RALEIGH, N.C. -- A group of North Carolina professional engineers volunteered to conduct free assessments of flood-damaged properties for local communities who are recovering from the devastation of Hurricane Floyd.
"The communities couldn't afford consultants," said John Gerber, an engineer with the National Flood Insurance Program. "Yet they've got to know if their properties can be restored to meet the local building code. These experts-to-go really filled the bill and a pressing need," he said. "The communities can't believe their good fortune."
The volunteer engineers look for and tag buildings that sustained 'substantial damage,' defined as dollar damage that exceeds 50 percent of its pre-flood value. Communities use the assessments to determine whether a building can be repaired or rebuilt at its original location; flood regulations require substantially damaged structures to be elevated or rebuilt outside of the flood zone. In the aftermath of Floyd, communities throughout Eastern North Carolina needed to make thousands of such determinations, Gerber said.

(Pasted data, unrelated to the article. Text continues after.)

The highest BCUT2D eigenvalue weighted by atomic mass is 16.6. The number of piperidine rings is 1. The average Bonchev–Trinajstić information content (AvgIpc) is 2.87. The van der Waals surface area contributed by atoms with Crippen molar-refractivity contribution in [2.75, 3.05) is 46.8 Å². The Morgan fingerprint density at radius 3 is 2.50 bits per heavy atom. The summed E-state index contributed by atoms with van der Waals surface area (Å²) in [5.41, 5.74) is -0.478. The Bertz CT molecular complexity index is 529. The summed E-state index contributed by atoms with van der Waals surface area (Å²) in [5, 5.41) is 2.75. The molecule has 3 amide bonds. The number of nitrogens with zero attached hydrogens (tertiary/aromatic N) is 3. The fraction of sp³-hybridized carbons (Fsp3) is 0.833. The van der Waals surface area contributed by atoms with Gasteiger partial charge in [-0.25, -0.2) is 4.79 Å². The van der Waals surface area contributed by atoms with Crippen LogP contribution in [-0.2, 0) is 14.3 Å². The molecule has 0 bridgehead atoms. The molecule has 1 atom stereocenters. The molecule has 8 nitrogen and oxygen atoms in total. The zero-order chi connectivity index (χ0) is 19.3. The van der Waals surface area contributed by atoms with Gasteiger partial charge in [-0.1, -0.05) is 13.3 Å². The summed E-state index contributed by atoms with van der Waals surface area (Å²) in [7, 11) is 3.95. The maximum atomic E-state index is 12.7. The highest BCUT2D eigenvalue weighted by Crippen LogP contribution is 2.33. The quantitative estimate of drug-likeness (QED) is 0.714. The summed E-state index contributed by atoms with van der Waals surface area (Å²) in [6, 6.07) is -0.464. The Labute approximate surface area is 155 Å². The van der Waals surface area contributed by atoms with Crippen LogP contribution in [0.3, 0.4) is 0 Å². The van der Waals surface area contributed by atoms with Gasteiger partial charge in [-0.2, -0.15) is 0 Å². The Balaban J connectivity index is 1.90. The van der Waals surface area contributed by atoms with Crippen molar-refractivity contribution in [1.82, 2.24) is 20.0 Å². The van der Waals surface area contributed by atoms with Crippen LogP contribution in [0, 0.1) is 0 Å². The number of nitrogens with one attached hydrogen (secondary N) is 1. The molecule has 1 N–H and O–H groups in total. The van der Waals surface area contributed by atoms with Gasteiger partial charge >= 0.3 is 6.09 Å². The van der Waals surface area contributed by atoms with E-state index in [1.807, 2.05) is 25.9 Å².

The engineers, who are all members of the Professional Engineers of North Carolina, received special training earlier this month to help them assess the homes. Since then, more than 100 engineers have conducted thousands of assessments, and expect to finish all the required assessments by the end of this week (Oct. 23).
"We've all seen the magnitude of damage caused by Floyd," Gerber said. "The engineers help quantify that damage. But you can't put a price tag on their caring spirit." Gerber estimated the private-sector value of their work as worth more than $100,000.
The volunteer engineers often work 12-hour days, in areas rife with snakes and vermin. While the workers always try to exercise caution, they risk danger every time they venture near floodwaters or enter a flooded building. They assess hurricane damage down east during the day, staying in campers and old hunting lodges or staying with family or with friends of friends at night.
The engineers' mission stands apart from the damage assessments carried out by inspectors working in those same conditions for the Federal Emergency Management Agency (FEMA). FEMA inspectors verify the losses of individual applicants to determine eligibility for state and federal assistance programs.
"The engineers play a vital role in helping whole communities pull together," said Todd Davison, FEMA deputy federal coordinating officer for the joint state and federal disaster recovery effort. "Recovery remains a long and hard process, but the engineers just upped the pace."
The engineering group is not the only professional group that is helping flooded North Carolina communities, however. Volunteers from the American Institute of Architects also have assisted Pitt County, and the towns of Nashville and Rocky Mount with safety inspections, and condemnation and 'substantial damage' determinations.